A park as an open grassy green area, designed for enjoying your leisure time, appeared on the wave of Romanticism in the XVIII century. Opened to public city parks appeared in Europe only at the beginning of the XIX century. Parks were promoting the cult of nature, harmony, quietness, seclusion. The main idea of any park was to recreate an untouched or somehow reshaped part of nature.
Some of parks in Russia have remained since the times of tsars (estates and gardens), others were created during the communist epoch (parks of culture and recreation, physical education). At the moment all of them are much more open and accessible for citizens thanks to modernisation and introduction of new elements. And in Moscow you can find some extremely positive examples of that change. But the result of such intrusions to the original structure or composition of the park can’t always be good. Thus, drifting through Moscow parks, I focused to search for the places where the story of the change has gone in the wrong direction. I chose the visual nuisances, noises, dissonances, and reconstructed my own image of the abandoned, deprived of attention park.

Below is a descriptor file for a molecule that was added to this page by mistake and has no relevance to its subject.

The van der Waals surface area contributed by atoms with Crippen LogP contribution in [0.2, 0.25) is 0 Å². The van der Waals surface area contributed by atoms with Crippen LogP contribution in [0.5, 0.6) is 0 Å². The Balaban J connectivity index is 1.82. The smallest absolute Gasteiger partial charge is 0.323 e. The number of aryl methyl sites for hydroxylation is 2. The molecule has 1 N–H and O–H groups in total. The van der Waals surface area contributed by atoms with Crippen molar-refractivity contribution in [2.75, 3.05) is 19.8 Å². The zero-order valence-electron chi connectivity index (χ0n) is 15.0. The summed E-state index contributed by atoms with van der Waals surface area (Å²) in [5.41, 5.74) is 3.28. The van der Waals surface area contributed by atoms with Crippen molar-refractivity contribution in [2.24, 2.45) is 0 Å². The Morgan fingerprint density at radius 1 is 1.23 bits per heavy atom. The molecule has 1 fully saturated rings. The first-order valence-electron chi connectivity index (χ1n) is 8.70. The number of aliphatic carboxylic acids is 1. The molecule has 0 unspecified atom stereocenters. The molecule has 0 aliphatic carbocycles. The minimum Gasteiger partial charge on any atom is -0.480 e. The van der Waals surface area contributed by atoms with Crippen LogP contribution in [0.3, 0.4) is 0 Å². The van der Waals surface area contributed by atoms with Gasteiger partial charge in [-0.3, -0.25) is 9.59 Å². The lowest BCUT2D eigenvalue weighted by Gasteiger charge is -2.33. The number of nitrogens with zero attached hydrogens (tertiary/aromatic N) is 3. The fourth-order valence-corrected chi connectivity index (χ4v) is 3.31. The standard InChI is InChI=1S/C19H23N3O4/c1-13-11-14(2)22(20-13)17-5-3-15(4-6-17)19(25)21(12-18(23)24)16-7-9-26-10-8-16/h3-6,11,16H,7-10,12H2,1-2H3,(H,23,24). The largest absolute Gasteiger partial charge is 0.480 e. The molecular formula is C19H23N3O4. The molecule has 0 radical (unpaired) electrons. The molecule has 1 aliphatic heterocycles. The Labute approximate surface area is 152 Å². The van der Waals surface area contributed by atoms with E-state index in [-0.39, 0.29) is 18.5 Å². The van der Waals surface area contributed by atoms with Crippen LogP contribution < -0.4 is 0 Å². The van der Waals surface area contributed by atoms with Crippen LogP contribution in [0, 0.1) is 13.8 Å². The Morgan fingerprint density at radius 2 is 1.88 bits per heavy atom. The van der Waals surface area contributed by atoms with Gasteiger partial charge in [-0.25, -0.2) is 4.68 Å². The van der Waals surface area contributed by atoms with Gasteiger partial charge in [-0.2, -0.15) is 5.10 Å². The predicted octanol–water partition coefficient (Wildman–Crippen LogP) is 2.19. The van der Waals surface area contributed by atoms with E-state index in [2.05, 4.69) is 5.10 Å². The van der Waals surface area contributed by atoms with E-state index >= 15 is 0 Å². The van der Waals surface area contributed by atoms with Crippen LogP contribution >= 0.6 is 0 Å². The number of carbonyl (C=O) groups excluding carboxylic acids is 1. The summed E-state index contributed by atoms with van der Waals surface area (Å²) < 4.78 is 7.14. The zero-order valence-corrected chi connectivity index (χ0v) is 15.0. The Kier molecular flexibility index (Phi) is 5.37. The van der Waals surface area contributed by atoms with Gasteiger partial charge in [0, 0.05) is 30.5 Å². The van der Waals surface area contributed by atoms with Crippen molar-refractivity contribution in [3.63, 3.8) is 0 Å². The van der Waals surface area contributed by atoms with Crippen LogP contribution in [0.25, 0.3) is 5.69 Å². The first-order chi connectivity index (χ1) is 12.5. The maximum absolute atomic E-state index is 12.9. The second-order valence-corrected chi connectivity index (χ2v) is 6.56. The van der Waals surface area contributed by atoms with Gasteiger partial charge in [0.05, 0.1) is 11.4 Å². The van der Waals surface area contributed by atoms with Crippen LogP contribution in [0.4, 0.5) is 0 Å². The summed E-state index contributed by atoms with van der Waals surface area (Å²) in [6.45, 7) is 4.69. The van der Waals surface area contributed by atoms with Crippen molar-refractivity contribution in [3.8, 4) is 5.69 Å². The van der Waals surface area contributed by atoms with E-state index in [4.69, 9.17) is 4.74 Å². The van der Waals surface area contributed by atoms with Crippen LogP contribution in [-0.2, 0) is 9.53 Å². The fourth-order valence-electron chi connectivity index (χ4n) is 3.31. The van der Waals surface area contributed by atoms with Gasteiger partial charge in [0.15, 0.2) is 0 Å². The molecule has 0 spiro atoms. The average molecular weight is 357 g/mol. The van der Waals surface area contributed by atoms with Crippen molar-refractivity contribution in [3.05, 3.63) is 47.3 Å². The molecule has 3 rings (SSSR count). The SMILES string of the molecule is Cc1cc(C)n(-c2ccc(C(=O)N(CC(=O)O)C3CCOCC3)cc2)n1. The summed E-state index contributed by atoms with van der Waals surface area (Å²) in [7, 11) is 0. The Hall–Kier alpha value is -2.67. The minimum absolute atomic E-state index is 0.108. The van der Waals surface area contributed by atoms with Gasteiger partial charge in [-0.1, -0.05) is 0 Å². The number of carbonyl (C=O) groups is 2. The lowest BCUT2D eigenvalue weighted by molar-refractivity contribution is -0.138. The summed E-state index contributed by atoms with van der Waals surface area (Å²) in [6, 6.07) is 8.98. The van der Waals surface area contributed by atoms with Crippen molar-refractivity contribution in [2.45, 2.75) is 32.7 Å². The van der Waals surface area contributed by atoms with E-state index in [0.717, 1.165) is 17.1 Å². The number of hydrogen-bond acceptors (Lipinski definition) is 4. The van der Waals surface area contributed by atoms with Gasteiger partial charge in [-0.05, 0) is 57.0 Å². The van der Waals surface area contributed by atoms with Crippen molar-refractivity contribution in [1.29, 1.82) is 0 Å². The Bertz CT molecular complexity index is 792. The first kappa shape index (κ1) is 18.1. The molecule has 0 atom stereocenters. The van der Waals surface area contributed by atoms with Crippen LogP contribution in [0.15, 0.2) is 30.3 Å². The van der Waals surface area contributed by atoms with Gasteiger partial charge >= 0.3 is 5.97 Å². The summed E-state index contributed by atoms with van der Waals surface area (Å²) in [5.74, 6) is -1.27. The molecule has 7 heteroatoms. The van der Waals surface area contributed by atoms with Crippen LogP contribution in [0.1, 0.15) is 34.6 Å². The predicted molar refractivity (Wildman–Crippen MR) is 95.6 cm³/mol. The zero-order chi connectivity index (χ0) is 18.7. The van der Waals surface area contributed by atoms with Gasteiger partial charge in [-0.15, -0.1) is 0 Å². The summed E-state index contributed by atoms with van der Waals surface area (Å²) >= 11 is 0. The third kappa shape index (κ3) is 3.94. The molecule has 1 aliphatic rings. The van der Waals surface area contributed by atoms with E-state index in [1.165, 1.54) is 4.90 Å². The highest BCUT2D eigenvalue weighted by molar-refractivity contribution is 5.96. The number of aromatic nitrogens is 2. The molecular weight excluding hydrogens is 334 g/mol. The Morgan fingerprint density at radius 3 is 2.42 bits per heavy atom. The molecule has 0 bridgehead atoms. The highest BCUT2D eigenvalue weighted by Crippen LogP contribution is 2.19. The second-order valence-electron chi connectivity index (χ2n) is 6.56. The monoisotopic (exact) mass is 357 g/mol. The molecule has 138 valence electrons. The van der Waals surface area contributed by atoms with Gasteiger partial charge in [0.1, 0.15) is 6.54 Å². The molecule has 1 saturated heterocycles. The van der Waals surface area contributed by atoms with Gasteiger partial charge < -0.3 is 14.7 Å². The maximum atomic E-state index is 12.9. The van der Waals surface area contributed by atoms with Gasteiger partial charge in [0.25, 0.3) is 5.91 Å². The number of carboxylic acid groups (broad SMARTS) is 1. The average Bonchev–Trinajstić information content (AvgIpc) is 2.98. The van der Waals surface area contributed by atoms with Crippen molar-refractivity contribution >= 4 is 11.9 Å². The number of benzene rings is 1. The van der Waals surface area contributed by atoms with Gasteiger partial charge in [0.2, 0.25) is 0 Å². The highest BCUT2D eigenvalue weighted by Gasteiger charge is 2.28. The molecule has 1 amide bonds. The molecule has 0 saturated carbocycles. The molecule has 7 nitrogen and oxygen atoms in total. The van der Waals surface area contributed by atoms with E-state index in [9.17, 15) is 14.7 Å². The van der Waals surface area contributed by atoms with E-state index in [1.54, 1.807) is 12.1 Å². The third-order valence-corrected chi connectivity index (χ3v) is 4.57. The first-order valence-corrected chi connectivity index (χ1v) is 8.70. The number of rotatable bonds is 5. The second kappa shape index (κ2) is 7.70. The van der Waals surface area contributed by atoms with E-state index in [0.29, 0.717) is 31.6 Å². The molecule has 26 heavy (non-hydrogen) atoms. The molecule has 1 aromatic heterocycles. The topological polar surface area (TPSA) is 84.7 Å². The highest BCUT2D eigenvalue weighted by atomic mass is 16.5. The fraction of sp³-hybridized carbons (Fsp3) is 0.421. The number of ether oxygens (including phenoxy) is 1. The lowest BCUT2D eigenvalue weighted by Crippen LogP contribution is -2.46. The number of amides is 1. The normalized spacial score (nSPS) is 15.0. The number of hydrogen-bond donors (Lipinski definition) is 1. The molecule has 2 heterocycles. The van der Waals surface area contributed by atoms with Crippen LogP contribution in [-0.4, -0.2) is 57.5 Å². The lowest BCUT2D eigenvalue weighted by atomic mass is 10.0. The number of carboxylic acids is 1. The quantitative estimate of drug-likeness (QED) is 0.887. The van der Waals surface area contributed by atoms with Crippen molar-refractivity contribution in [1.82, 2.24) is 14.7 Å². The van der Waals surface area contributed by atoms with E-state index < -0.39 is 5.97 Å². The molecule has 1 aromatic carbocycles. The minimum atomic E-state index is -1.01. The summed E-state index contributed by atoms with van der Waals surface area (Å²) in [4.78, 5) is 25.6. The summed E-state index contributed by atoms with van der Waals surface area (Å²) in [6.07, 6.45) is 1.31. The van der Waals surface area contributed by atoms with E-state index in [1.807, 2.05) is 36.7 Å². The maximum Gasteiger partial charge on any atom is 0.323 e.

Julia Abzaltdinova was born in Ekaterinburg, Russia in 1984 in the family of photography lovers. She took an interest in photography when she was in high school. When she was a student at University, she attended «PhotoThursday» photo-club at the Metenkov Photography Museum. When she was 20 she has graduated from several private photography schools and started earning a living by photographing.In early 2009 she decided to change the direction of her career and go with art and documentary photography. Since 2010 she has been working on a project about the modifications in the city of Sochi due to the 2014 Winter Olympics. In 2011 she entered the Rodchenko Moscow School of Photography and Multimedia, the course of Documentary Photography by Valeriy Nistratov. In 2014 she is to graduate. Currently she works in Moscow, Sochi and Ural.